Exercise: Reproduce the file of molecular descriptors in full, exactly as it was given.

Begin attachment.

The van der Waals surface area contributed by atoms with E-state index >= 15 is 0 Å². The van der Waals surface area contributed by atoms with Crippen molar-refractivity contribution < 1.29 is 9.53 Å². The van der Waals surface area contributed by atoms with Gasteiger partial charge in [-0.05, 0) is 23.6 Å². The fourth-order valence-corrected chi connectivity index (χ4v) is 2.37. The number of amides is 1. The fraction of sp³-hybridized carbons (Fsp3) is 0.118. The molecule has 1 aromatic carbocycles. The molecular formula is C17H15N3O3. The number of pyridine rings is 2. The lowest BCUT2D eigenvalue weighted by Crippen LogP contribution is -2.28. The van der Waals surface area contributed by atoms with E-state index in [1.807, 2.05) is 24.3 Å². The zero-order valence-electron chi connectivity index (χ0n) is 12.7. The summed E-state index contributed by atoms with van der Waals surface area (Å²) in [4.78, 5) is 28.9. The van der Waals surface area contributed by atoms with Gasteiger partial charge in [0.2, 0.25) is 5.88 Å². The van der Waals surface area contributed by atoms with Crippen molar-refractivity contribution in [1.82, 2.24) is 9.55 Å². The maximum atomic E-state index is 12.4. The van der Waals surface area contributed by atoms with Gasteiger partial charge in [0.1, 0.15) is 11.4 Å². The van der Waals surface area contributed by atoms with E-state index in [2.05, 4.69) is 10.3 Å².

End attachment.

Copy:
The van der Waals surface area contributed by atoms with E-state index >= 15 is 0 Å². The van der Waals surface area contributed by atoms with Crippen molar-refractivity contribution < 1.29 is 9.53 Å². The van der Waals surface area contributed by atoms with Gasteiger partial charge in [-0.05, 0) is 23.6 Å². The fourth-order valence-corrected chi connectivity index (χ4v) is 2.37. The number of amides is 1. The fraction of sp³-hybridized carbons (Fsp3) is 0.118. The molecule has 1 aromatic carbocycles. The molecular formula is C17H15N3O3. The number of pyridine rings is 2. The lowest BCUT2D eigenvalue weighted by Crippen LogP contribution is -2.28. The van der Waals surface area contributed by atoms with E-state index in [1.807, 2.05) is 24.3 Å². The zero-order valence-electron chi connectivity index (χ0n) is 12.7. The summed E-state index contributed by atoms with van der Waals surface area (Å²) in [4.78, 5) is 28.9. The van der Waals surface area contributed by atoms with Gasteiger partial charge in [0.2, 0.25) is 5.88 Å². The van der Waals surface area contributed by atoms with Crippen molar-refractivity contribution in [1.82, 2.24) is 9.55 Å². The maximum atomic E-state index is 12.4. The van der Waals surface area contributed by atoms with Gasteiger partial charge in [0.1, 0.15) is 11.4 Å². The van der Waals surface area contributed by atoms with E-state index in [2.05, 4.69) is 10.3 Å².